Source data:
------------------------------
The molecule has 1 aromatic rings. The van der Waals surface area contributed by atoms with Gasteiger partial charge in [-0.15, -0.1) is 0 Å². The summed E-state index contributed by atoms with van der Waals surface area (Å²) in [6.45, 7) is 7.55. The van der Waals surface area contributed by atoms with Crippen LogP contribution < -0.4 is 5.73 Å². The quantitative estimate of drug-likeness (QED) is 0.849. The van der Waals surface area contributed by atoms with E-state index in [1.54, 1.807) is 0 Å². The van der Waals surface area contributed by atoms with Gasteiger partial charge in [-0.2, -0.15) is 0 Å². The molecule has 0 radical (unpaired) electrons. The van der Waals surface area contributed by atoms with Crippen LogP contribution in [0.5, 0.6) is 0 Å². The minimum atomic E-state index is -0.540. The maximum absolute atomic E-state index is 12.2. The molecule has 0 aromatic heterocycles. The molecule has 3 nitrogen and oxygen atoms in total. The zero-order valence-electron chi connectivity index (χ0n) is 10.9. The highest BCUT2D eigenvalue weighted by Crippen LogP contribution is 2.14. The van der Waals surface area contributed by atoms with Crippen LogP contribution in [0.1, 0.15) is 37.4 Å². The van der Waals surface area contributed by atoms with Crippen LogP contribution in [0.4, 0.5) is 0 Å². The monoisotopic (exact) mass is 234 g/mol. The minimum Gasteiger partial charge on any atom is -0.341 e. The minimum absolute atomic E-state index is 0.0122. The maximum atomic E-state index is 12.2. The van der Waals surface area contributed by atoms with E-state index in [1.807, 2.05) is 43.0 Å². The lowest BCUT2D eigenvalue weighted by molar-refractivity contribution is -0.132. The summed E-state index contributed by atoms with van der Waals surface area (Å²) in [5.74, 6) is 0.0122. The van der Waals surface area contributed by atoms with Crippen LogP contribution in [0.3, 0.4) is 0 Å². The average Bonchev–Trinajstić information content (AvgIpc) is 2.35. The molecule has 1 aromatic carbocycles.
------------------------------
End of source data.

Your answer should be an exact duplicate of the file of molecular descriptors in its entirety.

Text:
The molecule has 1 aromatic rings. The van der Waals surface area contributed by atoms with Gasteiger partial charge in [-0.15, -0.1) is 0 Å². The summed E-state index contributed by atoms with van der Waals surface area (Å²) in [6.45, 7) is 7.55. The van der Waals surface area contributed by atoms with Crippen LogP contribution < -0.4 is 5.73 Å². The quantitative estimate of drug-likeness (QED) is 0.849. The van der Waals surface area contributed by atoms with E-state index in [1.54, 1.807) is 0 Å². The van der Waals surface area contributed by atoms with Gasteiger partial charge in [-0.2, -0.15) is 0 Å². The molecule has 0 radical (unpaired) electrons. The van der Waals surface area contributed by atoms with Crippen LogP contribution in [0.5, 0.6) is 0 Å². The minimum atomic E-state index is -0.540. The maximum absolute atomic E-state index is 12.2. The molecule has 0 aromatic heterocycles. The molecule has 3 nitrogen and oxygen atoms in total. The zero-order valence-electron chi connectivity index (χ0n) is 10.9. The highest BCUT2D eigenvalue weighted by Crippen LogP contribution is 2.14. The van der Waals surface area contributed by atoms with Crippen LogP contribution in [0.1, 0.15) is 37.4 Å². The van der Waals surface area contributed by atoms with Crippen LogP contribution in [0.4, 0.5) is 0 Å². The monoisotopic (exact) mass is 234 g/mol. The minimum Gasteiger partial charge on any atom is -0.341 e. The minimum absolute atomic E-state index is 0.0122. The maximum atomic E-state index is 12.2. The van der Waals surface area contributed by atoms with E-state index in [1.807, 2.05) is 43.0 Å². The lowest BCUT2D eigenvalue weighted by molar-refractivity contribution is -0.132. The summed E-state index contributed by atoms with van der Waals surface area (Å²) in [5.74, 6) is 0.0122. The van der Waals surface area contributed by atoms with Crippen LogP contribution in [0.3, 0.4) is 0 Å². The average Bonchev–Trinajstić information content (AvgIpc) is 2.35. The molecule has 1 aromatic carbocycles.